“A bank, like any other company, whether they sell shoes or computers, at the end of the day, they have customers,” he tells CIO New Zealand. “ANZ is no different from any company or organisation that provides a product or service.
“The better we can design things that our customers actually want and need, the more successful we will be and the happier they will be,” explains Yom-Tov, who has worked in some global major brands including Apple, Microsoft, Pfizer, P&G, NASA and Intel.
Based on these experiences, he shares the opportunities and challenges for organisations adopting human-centred design.
He stresses the importance of involving staff from across divisions to work with design teams in order to maximise benefits from applying human-centred design in various areas of the organisation.
Defining human-centred design
“Human-centred design is a way of solving problems,” he says at a recent Trans-Tasman Business Circle forum in Auckland.
“It is an iterative approach to solve the right problems in the right way, starting with people.”
“The first line, iterative, suggests we are not going to get things right the first time,” notes Yom-Tov. “The focus of human-centric design is making sure you are solving the right problem. There are multiple ways of solving the problem, in which case we have to experiment. And finally, if you don’t understand what people want, it will all be for nought.”
He tailors the definition for an internal banking audience.
For the head of risk, human-centred design (HCD) is “a risk management methodology that enables us to visualise and validate our future plans before we invest.
“For leaders, HCD is an approach to collaborating that inspires our people to do their life’s best work and bring their whole selves to work.”
According to Yom-Tov, embedding design in the organisation is the big challenge.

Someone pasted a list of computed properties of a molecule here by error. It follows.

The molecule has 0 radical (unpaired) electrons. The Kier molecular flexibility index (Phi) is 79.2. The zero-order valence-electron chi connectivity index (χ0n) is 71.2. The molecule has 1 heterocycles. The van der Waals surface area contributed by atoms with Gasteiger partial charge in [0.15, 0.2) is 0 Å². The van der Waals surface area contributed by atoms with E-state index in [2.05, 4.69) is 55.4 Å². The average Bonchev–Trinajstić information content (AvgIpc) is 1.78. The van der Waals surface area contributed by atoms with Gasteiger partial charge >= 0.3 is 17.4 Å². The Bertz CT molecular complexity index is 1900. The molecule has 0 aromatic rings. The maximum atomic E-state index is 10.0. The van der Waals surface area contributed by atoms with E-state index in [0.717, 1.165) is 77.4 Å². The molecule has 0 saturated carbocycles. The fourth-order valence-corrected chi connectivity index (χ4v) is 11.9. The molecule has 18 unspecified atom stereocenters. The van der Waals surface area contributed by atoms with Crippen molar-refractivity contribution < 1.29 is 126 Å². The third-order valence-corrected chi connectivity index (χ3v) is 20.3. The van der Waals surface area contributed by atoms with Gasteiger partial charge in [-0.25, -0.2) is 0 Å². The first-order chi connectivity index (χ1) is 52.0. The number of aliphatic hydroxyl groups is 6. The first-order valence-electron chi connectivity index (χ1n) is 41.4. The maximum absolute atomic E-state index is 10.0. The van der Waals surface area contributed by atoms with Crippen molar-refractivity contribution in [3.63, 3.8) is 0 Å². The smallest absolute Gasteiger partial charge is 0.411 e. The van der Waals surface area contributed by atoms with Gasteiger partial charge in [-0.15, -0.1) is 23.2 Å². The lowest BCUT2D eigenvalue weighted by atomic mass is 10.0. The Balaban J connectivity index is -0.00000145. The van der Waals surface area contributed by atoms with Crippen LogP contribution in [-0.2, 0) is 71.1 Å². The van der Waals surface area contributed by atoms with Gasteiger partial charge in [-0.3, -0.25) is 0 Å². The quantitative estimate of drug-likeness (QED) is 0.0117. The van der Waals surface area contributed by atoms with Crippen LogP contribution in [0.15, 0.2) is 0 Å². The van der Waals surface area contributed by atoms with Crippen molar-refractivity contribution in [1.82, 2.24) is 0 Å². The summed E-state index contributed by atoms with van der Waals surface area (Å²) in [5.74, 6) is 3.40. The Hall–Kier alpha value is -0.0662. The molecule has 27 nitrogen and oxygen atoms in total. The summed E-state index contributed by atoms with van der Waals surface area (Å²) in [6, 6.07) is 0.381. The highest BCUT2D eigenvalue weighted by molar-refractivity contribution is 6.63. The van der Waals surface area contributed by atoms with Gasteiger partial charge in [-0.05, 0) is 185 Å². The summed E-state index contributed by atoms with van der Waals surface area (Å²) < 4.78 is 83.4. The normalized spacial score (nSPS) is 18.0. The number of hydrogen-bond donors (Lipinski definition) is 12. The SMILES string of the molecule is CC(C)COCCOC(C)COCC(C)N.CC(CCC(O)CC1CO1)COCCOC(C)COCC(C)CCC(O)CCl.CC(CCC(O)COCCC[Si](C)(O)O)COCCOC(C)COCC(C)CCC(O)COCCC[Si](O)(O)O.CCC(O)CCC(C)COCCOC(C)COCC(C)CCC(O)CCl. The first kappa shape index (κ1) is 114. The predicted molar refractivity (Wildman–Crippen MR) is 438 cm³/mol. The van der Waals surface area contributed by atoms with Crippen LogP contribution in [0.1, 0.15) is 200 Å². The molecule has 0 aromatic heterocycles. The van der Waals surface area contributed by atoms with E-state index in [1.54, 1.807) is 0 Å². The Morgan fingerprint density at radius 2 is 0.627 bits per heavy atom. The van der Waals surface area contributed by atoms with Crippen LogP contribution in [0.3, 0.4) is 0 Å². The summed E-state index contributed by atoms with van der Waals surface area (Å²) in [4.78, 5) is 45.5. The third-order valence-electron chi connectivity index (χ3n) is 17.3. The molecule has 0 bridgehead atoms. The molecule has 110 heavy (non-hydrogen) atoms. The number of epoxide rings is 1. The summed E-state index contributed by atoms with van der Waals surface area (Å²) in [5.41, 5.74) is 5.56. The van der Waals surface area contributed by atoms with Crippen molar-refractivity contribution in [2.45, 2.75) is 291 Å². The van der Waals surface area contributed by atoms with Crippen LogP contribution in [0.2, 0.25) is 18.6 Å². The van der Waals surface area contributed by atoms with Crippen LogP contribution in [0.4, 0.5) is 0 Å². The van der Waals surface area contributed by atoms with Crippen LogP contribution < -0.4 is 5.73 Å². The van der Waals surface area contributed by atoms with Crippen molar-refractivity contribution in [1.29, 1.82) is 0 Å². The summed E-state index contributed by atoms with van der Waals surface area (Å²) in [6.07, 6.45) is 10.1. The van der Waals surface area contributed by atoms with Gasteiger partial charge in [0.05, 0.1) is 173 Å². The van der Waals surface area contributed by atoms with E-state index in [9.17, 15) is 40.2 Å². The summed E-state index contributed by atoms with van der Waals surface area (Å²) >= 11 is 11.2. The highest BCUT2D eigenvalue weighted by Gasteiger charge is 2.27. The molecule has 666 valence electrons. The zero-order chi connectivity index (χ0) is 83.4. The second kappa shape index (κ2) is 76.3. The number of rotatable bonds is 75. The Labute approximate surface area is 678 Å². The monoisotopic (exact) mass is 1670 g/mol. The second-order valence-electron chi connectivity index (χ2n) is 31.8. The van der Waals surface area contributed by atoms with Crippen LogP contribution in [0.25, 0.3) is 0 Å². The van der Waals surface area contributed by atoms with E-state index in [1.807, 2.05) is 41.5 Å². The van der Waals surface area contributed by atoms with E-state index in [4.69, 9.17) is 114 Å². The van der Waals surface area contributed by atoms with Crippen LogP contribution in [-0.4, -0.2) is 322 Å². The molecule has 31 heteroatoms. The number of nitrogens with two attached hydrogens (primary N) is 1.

“I work incredibly hard at ANZ and outside to help reframe what we mean by design.”
The challenge includes defining ‘design’ in the context of HCD.
“People often gravitate to aesthetics or visual design when they hear the term,” he says.
“While visual design is incredibly important and if done well is unbelievably powerful, the term extends to other areas such as interactions and services.”
Design, for instance, could encompass an airplane flight, which he describes as “an incredible choreography of things to get together before you get a simple experience.”
Another domain of design that is so removed from visual design is around systems and “wicked problems” such as climate change.
“There is no single organisation, no single individual that can tackle that issue alone,” he says. “It will need a collaboration of networks of cooperation among organisations and individuals.”
Human centred-design: A team sport
Human centred-design borrows from different disciplines, such as anthropology and psychology, to understand how people feel and what is most important to them, says Yom-Tov. “It is a team sport.”
“It is a way of working together to actually combine different disciplines to all solve the problem, to all go out and spend time understanding, developing ideas and bringing their ideas to solve the problem.”
In the context of an organisation like ANZ, he says there are three areas to consider in building this cross-functional team – desirability, viability and feasibility.
“If you think at a very high level, if you want to solve any problem, you need to consider the desirability of the solution,” he states. “Will the people want it? You need members who understand people, like anthropologists, marketers or front-line staff.
“You need to worry about the feasibility,” he says. “Can you deliver it? Is it legal? You need people from technology and risk and legal and process and security.”
On viability, he states, “will you actually make money? Does it support your organisational objectives? You need people from finance who understand the business model.”
The paths to foster human-centred design
Yom-Tov likens the bank’s ‘design journey’ to climbing four mountain peaks, with a key question for each destination.